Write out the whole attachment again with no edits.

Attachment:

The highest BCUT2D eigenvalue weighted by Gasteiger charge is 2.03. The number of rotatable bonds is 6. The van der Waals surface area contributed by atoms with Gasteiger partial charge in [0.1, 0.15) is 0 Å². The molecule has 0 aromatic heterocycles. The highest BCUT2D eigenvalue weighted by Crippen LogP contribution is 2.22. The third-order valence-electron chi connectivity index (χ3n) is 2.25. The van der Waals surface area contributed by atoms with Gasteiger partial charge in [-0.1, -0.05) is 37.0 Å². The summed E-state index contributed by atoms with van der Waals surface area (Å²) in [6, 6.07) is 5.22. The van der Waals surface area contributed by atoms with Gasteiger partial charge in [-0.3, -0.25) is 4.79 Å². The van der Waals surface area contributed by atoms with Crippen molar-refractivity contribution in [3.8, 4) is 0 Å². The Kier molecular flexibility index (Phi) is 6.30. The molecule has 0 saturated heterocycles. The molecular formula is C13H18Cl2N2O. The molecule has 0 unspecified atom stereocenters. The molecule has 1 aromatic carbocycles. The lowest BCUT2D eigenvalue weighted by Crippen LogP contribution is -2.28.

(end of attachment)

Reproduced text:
The highest BCUT2D eigenvalue weighted by Gasteiger charge is 2.03. The number of rotatable bonds is 6. The van der Waals surface area contributed by atoms with Gasteiger partial charge in [0.1, 0.15) is 0 Å². The molecule has 0 aromatic heterocycles. The highest BCUT2D eigenvalue weighted by Crippen LogP contribution is 2.22. The third-order valence-electron chi connectivity index (χ3n) is 2.25. The van der Waals surface area contributed by atoms with Gasteiger partial charge in [-0.1, -0.05) is 37.0 Å². The summed E-state index contributed by atoms with van der Waals surface area (Å²) in [6, 6.07) is 5.22. The van der Waals surface area contributed by atoms with Gasteiger partial charge in [-0.3, -0.25) is 4.79 Å². The van der Waals surface area contributed by atoms with Crippen molar-refractivity contribution in [3.8, 4) is 0 Å². The Kier molecular flexibility index (Phi) is 6.30. The molecule has 0 saturated heterocycles. The molecular formula is C13H18Cl2N2O. The molecule has 0 unspecified atom stereocenters. The molecule has 1 aromatic carbocycles. The lowest BCUT2D eigenvalue weighted by Crippen LogP contribution is -2.28.